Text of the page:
Tuesday, 28 September 2010

'Welcome to sunny East Finchley'

Love him or hate him, Mark Kermode knows what he's on about. He's like Kim Newman in that his encyclopedic knowledge of film is sort of depressing; there's no way a yawning airhead like me could cram that much knowledge into my tired little brain. Some people say he's arrogant, too hyperbolic and sure of his own opinion. But I don't reckon that's true. It's not arrogance, it's a willingness to contribute. Followers of Mark Kermode's Film Blog will be familiar with his habit of sharing notoriously audacious views via a short video - and then encouraging viewers to respond to said views in the 'comments' section. A few weeks later, he'll discuss those comments in a follow-up video. Those who comment are wise to be equally audacious. It's a way of building a public forum where everyone's opinion is valid. His recent discussion of the impact of 3D cinema is a good example.

I find it all a bit heart-warming. That's possibly because I'm an emotional wreck. Anyway, his latest post was even more self-indulgent than most:

I defy even the most fervent Kermode-hater not to have their cockles warmed by his passion and enthusiasm for the Phoenix cinema in East Finchley. Especially when he keeps going on about how 'glamorous' it is these days. I mean... is it? My own equivalent would have to be the Vue cinema in Clifton Moor, York, back in its hey-day when it was a Warner Village Cinema. That's certainly never been a glamorous place, stuck in the middle of a retail park, adorned by a carpet warehouse and a Tesco's. Its car park is awfully popular with teenage boys on mopeds. But back when I was a wee bairn, my Grandad Syd and I spent every weekend at the Warner Village / Vue cinema in Clifton Moor. Once, when I was 9, he took me to see The X Files movie, which was rated 15. Nothing more exciting had ever happened to me, ever. Another time I took a day off school to queue around the building to see Star Wars: Episode 1 - The Phantom Menace. Oh fuck off, I was only little.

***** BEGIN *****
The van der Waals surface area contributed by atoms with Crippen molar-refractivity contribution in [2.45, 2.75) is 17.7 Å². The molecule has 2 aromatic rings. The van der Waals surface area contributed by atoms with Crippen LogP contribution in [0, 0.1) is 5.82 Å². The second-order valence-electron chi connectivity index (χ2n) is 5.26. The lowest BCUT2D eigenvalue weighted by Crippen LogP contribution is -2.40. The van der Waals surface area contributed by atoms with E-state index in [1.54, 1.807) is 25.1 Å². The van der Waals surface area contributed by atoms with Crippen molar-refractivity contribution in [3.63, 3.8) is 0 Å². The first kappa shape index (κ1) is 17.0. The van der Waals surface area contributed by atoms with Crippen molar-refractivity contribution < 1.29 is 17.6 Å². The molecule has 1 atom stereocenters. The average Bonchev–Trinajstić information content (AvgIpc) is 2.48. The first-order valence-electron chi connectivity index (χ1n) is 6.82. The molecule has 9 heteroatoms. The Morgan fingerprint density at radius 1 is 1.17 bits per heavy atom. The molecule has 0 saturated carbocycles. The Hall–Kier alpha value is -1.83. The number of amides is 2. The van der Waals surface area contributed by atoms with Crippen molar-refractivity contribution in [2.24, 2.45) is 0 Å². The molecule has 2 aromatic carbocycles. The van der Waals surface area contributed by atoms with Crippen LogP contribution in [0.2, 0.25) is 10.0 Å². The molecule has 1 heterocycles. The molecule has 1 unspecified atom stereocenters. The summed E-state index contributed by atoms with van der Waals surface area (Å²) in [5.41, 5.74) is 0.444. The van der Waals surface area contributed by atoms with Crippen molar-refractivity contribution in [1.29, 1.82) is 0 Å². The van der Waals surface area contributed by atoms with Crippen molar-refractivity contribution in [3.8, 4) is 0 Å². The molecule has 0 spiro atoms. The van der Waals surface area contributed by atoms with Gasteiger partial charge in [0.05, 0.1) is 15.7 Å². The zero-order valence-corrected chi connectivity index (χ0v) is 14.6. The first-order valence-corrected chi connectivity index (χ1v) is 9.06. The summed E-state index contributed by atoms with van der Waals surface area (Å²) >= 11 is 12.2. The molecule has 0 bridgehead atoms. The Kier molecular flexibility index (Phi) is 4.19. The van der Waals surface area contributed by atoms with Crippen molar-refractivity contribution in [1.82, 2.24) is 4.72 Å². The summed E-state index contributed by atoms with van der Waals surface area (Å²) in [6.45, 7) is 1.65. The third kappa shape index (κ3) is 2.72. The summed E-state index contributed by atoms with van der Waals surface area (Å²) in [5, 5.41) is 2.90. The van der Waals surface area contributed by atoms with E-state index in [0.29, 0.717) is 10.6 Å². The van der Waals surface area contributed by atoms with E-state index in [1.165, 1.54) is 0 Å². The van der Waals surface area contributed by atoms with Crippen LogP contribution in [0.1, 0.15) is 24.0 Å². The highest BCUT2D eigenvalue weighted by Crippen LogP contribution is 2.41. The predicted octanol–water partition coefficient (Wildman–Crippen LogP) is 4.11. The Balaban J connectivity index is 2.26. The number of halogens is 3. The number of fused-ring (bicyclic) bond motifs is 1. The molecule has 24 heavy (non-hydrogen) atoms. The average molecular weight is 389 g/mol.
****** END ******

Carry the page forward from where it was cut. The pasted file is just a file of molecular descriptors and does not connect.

What I'm getting at is that Mark Kermode's attitude to cinema evokes these kinds of memories. It's inclusive, not exclusive. Everybody's experience of film is worth talking about. The stronger the impact of that experience, the more passionate your opinion of it, the better. So just remember next time you hear about that time he got ejected from the Cannes première of Lars Von Trier's The Idiots for screaming, from the back of the cinema, 'C'est de la merde! C'est de la merde!': he only says it because he cares.

No comments:

Post a Comment